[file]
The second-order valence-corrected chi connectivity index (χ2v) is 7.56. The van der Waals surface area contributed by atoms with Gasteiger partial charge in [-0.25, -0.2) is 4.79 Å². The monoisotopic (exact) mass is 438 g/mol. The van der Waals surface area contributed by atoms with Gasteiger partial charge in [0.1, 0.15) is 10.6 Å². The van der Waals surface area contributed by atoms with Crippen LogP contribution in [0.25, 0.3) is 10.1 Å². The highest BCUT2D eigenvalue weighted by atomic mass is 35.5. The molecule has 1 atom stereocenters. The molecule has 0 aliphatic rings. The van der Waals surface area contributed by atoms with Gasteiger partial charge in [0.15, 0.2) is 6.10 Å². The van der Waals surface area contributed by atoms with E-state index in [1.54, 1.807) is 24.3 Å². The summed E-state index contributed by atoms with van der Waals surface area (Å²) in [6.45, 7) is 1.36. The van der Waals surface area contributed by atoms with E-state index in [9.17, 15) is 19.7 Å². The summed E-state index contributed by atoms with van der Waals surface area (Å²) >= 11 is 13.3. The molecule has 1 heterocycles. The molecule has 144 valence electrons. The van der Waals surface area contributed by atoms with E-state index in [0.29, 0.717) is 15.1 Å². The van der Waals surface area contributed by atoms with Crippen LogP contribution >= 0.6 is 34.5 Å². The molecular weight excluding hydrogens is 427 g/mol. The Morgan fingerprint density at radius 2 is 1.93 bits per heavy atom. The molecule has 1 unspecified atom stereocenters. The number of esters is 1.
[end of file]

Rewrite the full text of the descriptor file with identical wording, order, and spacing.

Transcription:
The second-order valence-corrected chi connectivity index (χ2v) is 7.56. The van der Waals surface area contributed by atoms with Gasteiger partial charge in [-0.25, -0.2) is 4.79 Å². The monoisotopic (exact) mass is 438 g/mol. The van der Waals surface area contributed by atoms with Gasteiger partial charge in [0.1, 0.15) is 10.6 Å². The van der Waals surface area contributed by atoms with Crippen LogP contribution in [0.25, 0.3) is 10.1 Å². The highest BCUT2D eigenvalue weighted by atomic mass is 35.5. The molecule has 1 atom stereocenters. The molecule has 0 aliphatic rings. The van der Waals surface area contributed by atoms with Gasteiger partial charge in [0.15, 0.2) is 6.10 Å². The van der Waals surface area contributed by atoms with E-state index in [1.54, 1.807) is 24.3 Å². The summed E-state index contributed by atoms with van der Waals surface area (Å²) in [6.45, 7) is 1.36. The van der Waals surface area contributed by atoms with E-state index in [9.17, 15) is 19.7 Å². The summed E-state index contributed by atoms with van der Waals surface area (Å²) >= 11 is 13.3. The molecule has 1 heterocycles. The molecule has 144 valence electrons. The van der Waals surface area contributed by atoms with E-state index in [0.29, 0.717) is 15.1 Å². The van der Waals surface area contributed by atoms with Crippen LogP contribution >= 0.6 is 34.5 Å². The molecular weight excluding hydrogens is 427 g/mol. The Morgan fingerprint density at radius 2 is 1.93 bits per heavy atom. The molecule has 1 unspecified atom stereocenters. The number of esters is 1.